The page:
UK and Spain agree to talks on Gibraltar

BRITAIN AND Spain agreed yesterday to hold emergency talks on the deepening crisis in Gibraltar after Madrid claimed that the territory was a "ridiculous" royal colony.

Robin Cook, the Foreign Secretary, will meet his Spanish counterpart, Abel Matutes, next Sunday to head off what is developing into the biggest diplomatic storm between the two countries in decades.

The meeting follows days of rising tension, and even calls from some MPs for British gunboats to be sent, after Spain decided to increase border restrictions in a dispute over Gibraltar's fishing rights.

The prospect of a temporary truce emerged after Madrid backed away from earlier threats to refuse to recognise Gibraltar driving licences or to block flights to the rock that pass over Spanish air space.

The Foreign Office revealed yesterday that Mr Matutes had backed away from the threatened bans during an hour-long phone call with Mr Cook on Thursday evening.

Mr Cook said that the best way forward must be first to "calm the situation" and then to discuss the underlying issues rationally. "I made it clear in my conversation with the Spanish Foreign Minister that the threats made earlier this week are unacceptable," he said.

"Britain and Spain have a very good relationship but it has to be based on a clear understanding that the interests of the people of Gibraltar and the consent of the people of Gibraltar are paramount."

Mr Cook and Mr Matutes will hold bilateral talks in Brussels on 21 February before a general meeting of European Union foreign ministers. The Foreign Office said Mr Cook had made clear the UK's concern that the Spanish authorities had tightened border controls around the territory, causing long delays for travellers.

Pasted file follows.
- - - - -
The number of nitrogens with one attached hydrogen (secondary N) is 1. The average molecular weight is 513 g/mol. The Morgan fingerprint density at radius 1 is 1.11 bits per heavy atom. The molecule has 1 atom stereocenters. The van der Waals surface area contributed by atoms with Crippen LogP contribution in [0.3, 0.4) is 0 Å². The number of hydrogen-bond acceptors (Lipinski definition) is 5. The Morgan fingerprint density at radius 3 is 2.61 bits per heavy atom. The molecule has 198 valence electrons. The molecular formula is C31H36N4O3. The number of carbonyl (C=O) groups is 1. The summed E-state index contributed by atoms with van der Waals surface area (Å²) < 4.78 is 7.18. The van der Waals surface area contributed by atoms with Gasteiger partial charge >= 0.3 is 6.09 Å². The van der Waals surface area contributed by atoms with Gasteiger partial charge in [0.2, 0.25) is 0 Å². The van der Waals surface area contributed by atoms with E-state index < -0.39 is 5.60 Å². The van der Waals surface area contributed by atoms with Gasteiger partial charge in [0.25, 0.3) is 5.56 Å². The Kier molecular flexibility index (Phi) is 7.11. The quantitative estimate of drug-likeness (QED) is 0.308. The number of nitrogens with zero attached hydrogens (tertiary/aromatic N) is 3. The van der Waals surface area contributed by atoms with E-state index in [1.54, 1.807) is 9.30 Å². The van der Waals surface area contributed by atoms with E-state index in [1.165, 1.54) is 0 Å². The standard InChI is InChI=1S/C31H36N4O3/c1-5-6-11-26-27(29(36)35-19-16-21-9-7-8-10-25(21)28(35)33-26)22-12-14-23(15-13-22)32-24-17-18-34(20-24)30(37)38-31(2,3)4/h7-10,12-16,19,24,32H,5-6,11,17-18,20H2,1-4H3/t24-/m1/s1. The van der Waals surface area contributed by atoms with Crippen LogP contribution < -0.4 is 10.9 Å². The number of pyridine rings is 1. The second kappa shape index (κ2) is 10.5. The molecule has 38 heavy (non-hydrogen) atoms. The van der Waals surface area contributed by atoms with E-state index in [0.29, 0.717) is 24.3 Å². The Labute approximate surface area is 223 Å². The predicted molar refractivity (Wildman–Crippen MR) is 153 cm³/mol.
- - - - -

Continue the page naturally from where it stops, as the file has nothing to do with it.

The move to calm the situation emerged after the Spanish Ambassador to Britain, Alberto Aza, said the only solution to the crisis was to end Gibraltar's status as a colony.

He told the BBC Radio 4 Today programme: "The dispute is ridiculous - as ridiculous as the status of Gibraltar being a royal colony in the 20th or 21st century in Europe. The only thing to be blamed for the difficulties there is the status Gibraltar is now enjoying.

"The Gibraltarians have the best of both ways. They have a special status on taxation, Customs... and they want to have freedom of movement, which is impossible."

The Foreign Office minister Joyce Quin has already warned that the Government would raise with the European Commission President, Jacques Santer, the threats by Madrid.

In Gibraltar yesterday, the atmosphere among the locals was one of resigned indignation as they were held up in three-hour border queues by the Spanish authorities.

"It's the old Francoist habits showing through," said Abraham Levy, a Gibraltarian who was stuck with his wife, Mary, in a queue four lanes wide, waiting to cross into Spain.

Mr Levy, who runs a real estate business on the Rock, has a Gibraltar- registered car and a Gibraltar driving licence, or rather, he said, "a European Union passport issued in Gibraltar". He hoped this would satisfy Spanish border guards who were reportedly turning away Gibraltar licence- holders or, according to one rumour, extracting a 20,000 peseta (pounds 85) fine. "It's such a pity because Spain is lovely, we're Latins like they are, but they're rubbing us up the wrong way," he said.

When asked if such links, not to mention geography, make it sensible for Gibraltar to join Spain eventually, he said: "Ask in La Linea if they want to be Gibraltarian. Ask in Barcelona if they want to be French. We're entitled to choose what we want to be. Many of us favour dialogue, but Madrid won't convince us this way."

Why, knowing yesterday's queue would be a nightmare, were they making the crossing?

Mrs Levy said: "We've got a house in Estepona along the costa where my daughter lives, and she's away and there are animals to care for.

"The other week the pond had dried up and all the fish had died. I'd like to send those dead fish to Abel Matutes."

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